Chefs serve tasty fundraiser

by Audrey Thomasson

A group of chefs from area restaurants recently showcased a few of their signature flavors—all in one room and all for a worthy cause, the Northern Neck-Middlesex Free Health Clinic.

Indian Creek Yacht & County Club (ICYCC) hosted the Northern Neck Chef’s Table Reception, which was the delicious conception of club members Frank Maguire and Jerry Hughes with the help of club executive chef David McMillan.

Diners interacted with executive chefs Peter Woods of Merroir, Gabe Gillette of Tommy’s Restaurant, Susan Hill of Car Wash Cafe, T.V. Flynn of The Tide’s Inn and McMillan of ICYCC. Topping off the evening were the sweet delight’s of pastry chef Carrie Stevens of ICYCC. Dr. Cheryl Brown-Davis flavored the event with dinner music.

The five chefs donated their talents and prepared dishes using ingredients donated in part by Performance Food Group. ICYCC also donated the services of their waitstaff so that the 130 lucky diners always had a free hand and clean plate for the next sampling.

The function was so well received, Maguire promised to make it an annual event. “We limited the event to 130 tickets so that there was plenty of room for people to move around and socialize without feeling crowded,” he said.

Contributions to the clinic of $1,000 and more will go into a special drawing held at the end of April with the winner receiving a meal for six prepared in their home by McMillan, he added.

While the intent was to bring excitement to the clinic’s annual fundraising efforts and present great food to contributors, the most important ingredient was the knowledge that they were helping a good cause, said Maguire.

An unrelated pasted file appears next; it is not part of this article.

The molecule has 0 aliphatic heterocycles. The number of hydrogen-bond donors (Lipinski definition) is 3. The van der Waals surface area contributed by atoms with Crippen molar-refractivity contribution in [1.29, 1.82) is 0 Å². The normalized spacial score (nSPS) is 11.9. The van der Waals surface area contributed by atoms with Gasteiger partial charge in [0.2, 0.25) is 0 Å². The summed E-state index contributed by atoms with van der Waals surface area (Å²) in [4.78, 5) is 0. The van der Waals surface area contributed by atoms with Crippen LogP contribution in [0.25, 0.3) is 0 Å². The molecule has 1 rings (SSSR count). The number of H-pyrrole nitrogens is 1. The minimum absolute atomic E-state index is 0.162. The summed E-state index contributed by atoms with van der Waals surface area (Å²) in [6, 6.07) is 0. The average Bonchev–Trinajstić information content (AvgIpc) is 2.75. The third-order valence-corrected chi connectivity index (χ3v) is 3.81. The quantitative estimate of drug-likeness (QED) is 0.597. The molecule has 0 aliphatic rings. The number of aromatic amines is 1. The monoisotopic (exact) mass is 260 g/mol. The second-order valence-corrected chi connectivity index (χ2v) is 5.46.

In the nearly 24 years since Dr. Richard Baylor started the clinic out of the trunk of a car in October 1993, the clinic has grown to four locations offering care to the uninsured and underinsured, including medical, dental, mental health and pharmaceutical, according to executive director Jean Nelson.

Some 1,000 volunteers have donated 320,000 hours treating 14,000 people-in-need during 114,000 visits, said board chairman John O’Shaughnessy. “That amounts to $93 million in health care to people in Middlesex and the Northern Neck,” he added. “We are entirely funded by the generosity of this community.”

“This clinic is a homogenous part of the community. It’s not like that in a lot of places,” said McMillan. Also, he thanked the chefs for their generous support and sharing their talents.

Merroir, Topping

Chef Peter Woods grew up in his mother’s restaurant in Sea Isle City, N.J. He is a 1980 graduate of the culinary school, Walnut Hill Academy in Philadelphia. Woods married his childhood sweetheart—the girl across the street—and while he does most of the cooking at home, he says, “My wife is the expert in one-dish cooking. She makes the best casseroles.”

Woods sets up his professional kitchen like a diner, with the cooking in one room and the dishes being set up and garnished in the next room before they are presented to diners. The method pays off for diners on Saturday evenings during the summer when they have between 600-800 diners. “The highest number we served in one evening is 1,034.”

For his Chef’s Table, Woods’ offering featured oyster stuffin’ muffin with bacon, scallion and topped with cream sauce and rockfish cakes made with a little crab meat and lemon thyme dressing. “It’s all gluten free,” he added.

Car Wash Cafe, Kilmarnock